David and I were leaving to go to Florida on November 20. And on November 1st we were visiting my sister in North Platte, Nebraska. I felt like I needed to start my novel, and everyone took a break from playing cards so I could write. I wrote the recurring nightmare in Lyza’s Story. When we got back to Denver I started writing like a wild woman. I wrote anything that came to mind, and some how the Lord made a story out of it. So many times fiction reflects our true lives. And as I thought about the places I’d been able to visit, the life of wealth I’d often observed and desired, and the idea that one woman could be as powerful as Lyza, the story took hold. I added places I would have liked to visit and people I would have liked to meet. I let my characters lead, but I was having the time of my life. I laughed out loud as my characters carried me through the story.

Writing fiction could be fun! By the end of November I had my fifty thousand words. But I knew I still had a lot of work to do. During that time I met some fiction writers and they explained to me there were rules. Like I wanted to know that! A few months later I joined His Writers. Later I was introduced to horrible thing called a critique group (just kidding). Luckily, the one I went to was made up of many kind people. It only took a couple of meetings for me to realize I had a long way to go. It took me nearly a year to get Lyza’s Story where I wanted it. By then it had grown to eighty thousand words. I also knew I had another book to write.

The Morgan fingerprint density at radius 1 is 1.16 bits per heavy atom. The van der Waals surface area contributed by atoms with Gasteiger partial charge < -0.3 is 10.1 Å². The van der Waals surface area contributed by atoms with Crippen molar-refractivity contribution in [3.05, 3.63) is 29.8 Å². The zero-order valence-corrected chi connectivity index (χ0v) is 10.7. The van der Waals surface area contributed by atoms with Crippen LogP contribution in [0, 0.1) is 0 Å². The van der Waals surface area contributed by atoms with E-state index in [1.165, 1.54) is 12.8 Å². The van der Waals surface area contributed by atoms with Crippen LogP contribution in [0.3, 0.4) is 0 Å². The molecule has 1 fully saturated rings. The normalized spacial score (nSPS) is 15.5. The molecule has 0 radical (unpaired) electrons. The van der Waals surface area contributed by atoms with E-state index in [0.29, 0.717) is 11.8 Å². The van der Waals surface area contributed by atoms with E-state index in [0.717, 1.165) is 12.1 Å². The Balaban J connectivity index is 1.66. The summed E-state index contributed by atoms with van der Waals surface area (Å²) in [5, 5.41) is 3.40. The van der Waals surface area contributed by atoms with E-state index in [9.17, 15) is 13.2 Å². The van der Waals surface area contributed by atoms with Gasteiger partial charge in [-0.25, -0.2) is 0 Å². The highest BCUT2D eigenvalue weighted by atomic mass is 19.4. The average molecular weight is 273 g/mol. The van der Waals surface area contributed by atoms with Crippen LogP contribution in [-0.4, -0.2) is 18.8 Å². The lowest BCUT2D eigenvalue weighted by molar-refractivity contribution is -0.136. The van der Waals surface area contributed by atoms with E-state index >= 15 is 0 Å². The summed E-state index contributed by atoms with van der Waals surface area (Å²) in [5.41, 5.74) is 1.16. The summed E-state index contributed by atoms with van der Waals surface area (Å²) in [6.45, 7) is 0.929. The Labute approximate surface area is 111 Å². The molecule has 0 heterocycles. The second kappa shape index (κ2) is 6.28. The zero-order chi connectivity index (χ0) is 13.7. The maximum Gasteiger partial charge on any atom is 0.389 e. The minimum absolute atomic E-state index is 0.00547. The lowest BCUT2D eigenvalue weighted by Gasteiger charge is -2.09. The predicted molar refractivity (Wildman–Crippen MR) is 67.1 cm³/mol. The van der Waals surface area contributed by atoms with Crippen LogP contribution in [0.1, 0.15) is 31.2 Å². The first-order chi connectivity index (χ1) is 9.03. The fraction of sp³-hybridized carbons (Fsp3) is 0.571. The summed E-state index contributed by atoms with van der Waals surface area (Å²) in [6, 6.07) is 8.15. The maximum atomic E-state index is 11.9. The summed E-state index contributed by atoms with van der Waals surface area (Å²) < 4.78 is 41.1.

After polishing off Lyza’s Story I started writing the second book of the Lane trilogy, the Legacy on November 1st. Once again my imagination took off like a wild goat in the desert. However, this time I had a few rules stuck in my head. By the end of November I had a rough draft of eighty thousand words in somewhat better shape than I had the year before. It took an entire year for me to get the Legacy where I wanted it before I sent it to press. I hung onto both manuscripts because it was November once again and I knew I had one more book about the Lane family. I wanted all three to come out around the same time.

My imagination rocketed and Leesa’s Story flowed like a maple syrup on a hot day. I can honestly say that of the three books, Leesa’s Story is the best. Remembering some of the rules that I’d learned in the last couple of years made my writing go faster and I was more confident. The NaNoWriMo experience taught me that I can actually write a story by the seat of my pants using the Shotgun Method.

The Shotgun Method means you write every scene that pops into your head, knowing that probably half of what you write will go away. But that’s all right; you end up having more fun and being more creative. The beautiful part is that you have not invested much time on particular scenes at this point. When you feel you’ve told the whole story, go back and choose the scenes that you need and toss the rest. Now it’s time to polish those scenes you’ve chosen.

The NaNoWriMo experience taught me how important it is to learn how to write fiction using the rules. I say that seriously. However there are been times when I have knowingly broken the rules in order to make a point. When Christians write fiction, it’s not about the story, it’s not about the author; it’s all about God. We want to write well to glorify Him. But we cannot always follow a rule if it sterilizes the scene. Each author must make their own call on that.